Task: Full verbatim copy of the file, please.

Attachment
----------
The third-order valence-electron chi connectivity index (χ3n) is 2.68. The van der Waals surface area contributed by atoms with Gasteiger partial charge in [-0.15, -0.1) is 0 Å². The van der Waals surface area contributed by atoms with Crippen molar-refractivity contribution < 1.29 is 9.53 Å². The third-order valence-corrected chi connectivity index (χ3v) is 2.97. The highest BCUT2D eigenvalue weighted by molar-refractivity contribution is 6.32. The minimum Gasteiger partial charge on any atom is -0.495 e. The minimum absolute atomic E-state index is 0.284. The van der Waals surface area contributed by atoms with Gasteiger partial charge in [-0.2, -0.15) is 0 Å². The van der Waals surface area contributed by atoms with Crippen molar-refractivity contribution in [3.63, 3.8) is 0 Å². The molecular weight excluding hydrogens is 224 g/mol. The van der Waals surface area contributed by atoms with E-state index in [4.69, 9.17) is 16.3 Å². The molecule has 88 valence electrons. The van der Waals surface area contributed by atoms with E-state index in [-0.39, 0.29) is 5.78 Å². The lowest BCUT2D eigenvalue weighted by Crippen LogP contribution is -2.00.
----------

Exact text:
The third-order valence-electron chi connectivity index (χ3n) is 2.68. The van der Waals surface area contributed by atoms with Gasteiger partial charge in [-0.15, -0.1) is 0 Å². The van der Waals surface area contributed by atoms with Crippen molar-refractivity contribution < 1.29 is 9.53 Å². The third-order valence-corrected chi connectivity index (χ3v) is 2.97. The highest BCUT2D eigenvalue weighted by molar-refractivity contribution is 6.32. The minimum Gasteiger partial charge on any atom is -0.495 e. The minimum absolute atomic E-state index is 0.284. The van der Waals surface area contributed by atoms with Gasteiger partial charge in [-0.2, -0.15) is 0 Å². The van der Waals surface area contributed by atoms with Crippen molar-refractivity contribution in [3.63, 3.8) is 0 Å². The molecular weight excluding hydrogens is 224 g/mol. The van der Waals surface area contributed by atoms with E-state index in [4.69, 9.17) is 16.3 Å². The molecule has 88 valence electrons. The van der Waals surface area contributed by atoms with E-state index in [-0.39, 0.29) is 5.78 Å². The lowest BCUT2D eigenvalue weighted by Crippen LogP contribution is -2.00.